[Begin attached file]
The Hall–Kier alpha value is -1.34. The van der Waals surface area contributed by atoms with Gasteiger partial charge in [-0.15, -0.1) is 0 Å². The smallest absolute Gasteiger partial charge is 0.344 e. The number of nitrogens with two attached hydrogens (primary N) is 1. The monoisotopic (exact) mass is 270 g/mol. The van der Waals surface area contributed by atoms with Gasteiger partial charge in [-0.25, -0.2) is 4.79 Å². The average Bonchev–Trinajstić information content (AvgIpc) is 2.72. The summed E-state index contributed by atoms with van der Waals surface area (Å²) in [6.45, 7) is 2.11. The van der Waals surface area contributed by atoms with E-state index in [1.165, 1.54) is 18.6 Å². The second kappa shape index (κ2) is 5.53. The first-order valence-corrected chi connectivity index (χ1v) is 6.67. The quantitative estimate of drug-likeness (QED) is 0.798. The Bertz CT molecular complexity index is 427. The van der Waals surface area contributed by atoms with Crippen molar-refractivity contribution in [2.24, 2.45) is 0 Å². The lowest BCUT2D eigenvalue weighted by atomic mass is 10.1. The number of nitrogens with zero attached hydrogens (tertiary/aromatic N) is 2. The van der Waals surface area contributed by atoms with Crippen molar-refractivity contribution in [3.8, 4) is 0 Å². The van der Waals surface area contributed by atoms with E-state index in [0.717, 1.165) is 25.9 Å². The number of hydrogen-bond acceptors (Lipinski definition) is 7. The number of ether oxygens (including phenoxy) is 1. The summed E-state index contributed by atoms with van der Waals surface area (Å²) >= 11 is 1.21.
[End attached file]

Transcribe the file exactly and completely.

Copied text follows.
The Hall–Kier alpha value is -1.34. The van der Waals surface area contributed by atoms with Gasteiger partial charge in [-0.15, -0.1) is 0 Å². The smallest absolute Gasteiger partial charge is 0.344 e. The number of nitrogens with two attached hydrogens (primary N) is 1. The monoisotopic (exact) mass is 270 g/mol. The van der Waals surface area contributed by atoms with Gasteiger partial charge in [-0.25, -0.2) is 4.79 Å². The average Bonchev–Trinajstić information content (AvgIpc) is 2.72. The summed E-state index contributed by atoms with van der Waals surface area (Å²) in [6.45, 7) is 2.11. The van der Waals surface area contributed by atoms with E-state index in [1.165, 1.54) is 18.6 Å². The second kappa shape index (κ2) is 5.53. The first-order valence-corrected chi connectivity index (χ1v) is 6.67. The quantitative estimate of drug-likeness (QED) is 0.798. The Bertz CT molecular complexity index is 427. The van der Waals surface area contributed by atoms with Crippen molar-refractivity contribution in [2.24, 2.45) is 0 Å². The lowest BCUT2D eigenvalue weighted by atomic mass is 10.1. The number of nitrogens with zero attached hydrogens (tertiary/aromatic N) is 2. The van der Waals surface area contributed by atoms with Crippen molar-refractivity contribution in [3.8, 4) is 0 Å². The van der Waals surface area contributed by atoms with E-state index in [0.717, 1.165) is 25.9 Å². The number of hydrogen-bond acceptors (Lipinski definition) is 7. The number of ether oxygens (including phenoxy) is 1. The summed E-state index contributed by atoms with van der Waals surface area (Å²) >= 11 is 1.21.